WASHINGTON — Hurricanes are a common occurrence in Florida, but that’s not keeping wealthy homeowners from moving there. In fact, a new study finds rich home buyers don’t wait for neighborhoods to rebuild after a storm — they buy up real estate right away!
A team from Resources for the Future (RFF), the University of California-San Diego, and the U.S. Government Accountability Office found that Florida neighborhoods hit by hurricanes tend to gentrify immediately after the natural disaster. Although the long-term housing demand stays the same, the average income in those neighborhoods shoots up over the next three years.
To reach their findings, the team looked at data from county tax assessments, the National Oceanic and Atmospheric Administration (NOAA), and the real estate website Zillow. This helped them gauge conditions of local housing markets and population turnover in Florida from 2000 to 2016.
“Hurricanes are projected to get stronger,” says co-author and RFF Fellow Yanjun (Penny) Liao in a media release. “Our findings show that the idea that people will naturally retreat from hazardous areas may not necessarily hold up. In Florida, at least, it appears that market forces are not encouraging people to move to safer places.”
Hurricanes drive supply down and prices up
The study notes that hurricanes striking Florida lead to a temporary jump in local home prices. That’s not surprising when you consider that devastating storm losses lower the supply of available homes for sale.
These price hikes tend to return to normal within three years — the same amount of time it usually takes to rebuild neighborhoods to pre-storm levels. While the prices are high however, researchers note that several things happen in Florida:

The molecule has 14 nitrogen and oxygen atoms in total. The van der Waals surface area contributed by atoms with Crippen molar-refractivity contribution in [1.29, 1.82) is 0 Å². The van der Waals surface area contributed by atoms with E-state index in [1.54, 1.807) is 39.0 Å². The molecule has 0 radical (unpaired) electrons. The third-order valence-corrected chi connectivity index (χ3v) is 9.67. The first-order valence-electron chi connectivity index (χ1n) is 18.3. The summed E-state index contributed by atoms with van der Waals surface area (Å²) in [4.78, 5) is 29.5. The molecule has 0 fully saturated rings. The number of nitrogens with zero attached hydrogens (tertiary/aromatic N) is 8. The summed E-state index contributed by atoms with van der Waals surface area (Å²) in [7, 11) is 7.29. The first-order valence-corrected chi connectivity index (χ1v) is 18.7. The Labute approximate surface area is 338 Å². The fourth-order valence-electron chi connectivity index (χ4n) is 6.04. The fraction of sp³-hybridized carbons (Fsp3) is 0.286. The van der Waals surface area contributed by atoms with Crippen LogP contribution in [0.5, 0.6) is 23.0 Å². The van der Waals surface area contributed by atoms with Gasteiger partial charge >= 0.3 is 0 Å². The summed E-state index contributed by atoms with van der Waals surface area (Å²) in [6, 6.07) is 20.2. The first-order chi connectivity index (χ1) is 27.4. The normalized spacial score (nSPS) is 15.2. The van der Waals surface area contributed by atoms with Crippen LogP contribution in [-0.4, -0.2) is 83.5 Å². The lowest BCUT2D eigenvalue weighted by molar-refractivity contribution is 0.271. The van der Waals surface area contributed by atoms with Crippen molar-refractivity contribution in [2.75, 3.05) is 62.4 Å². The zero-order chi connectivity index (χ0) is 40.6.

- The average income of new home buyers increases at the same rate as rising home prices.
- Real estate prices increase by an average of five percent.
- Socio-demographic characteristics of hurricane-ravaged neighborhoods don’t change, aside from incomes going up.
- Hurricanes fail to change the long-term demand for houses in these areas.
Study authors add that, after three years, more than a quarter of all the homes in these Florida neighborhoods are owned by people with higher incomes compared to the time before the storm. Local housing prices also return to normal, but never drop below the point they were at before the hurricane made landfall.
As for the reason, researchers theorize that wealthier home buyers are more capable of paying higher prices and insurance cost increases than the average person. This incentivizes them to take advantage of the situation and buy up homes before Florida rebuilds.
“In some ways, this indicates a market flaw given the current state of the climate,” says co-author Joshua Graff Zivin of UC San Diego. “Policies may be needed to ensure that these communities have strong adaptation and mitigation measures in place to deal with future storms.”
The findings are published in the Journal of Environmental Economics and Management.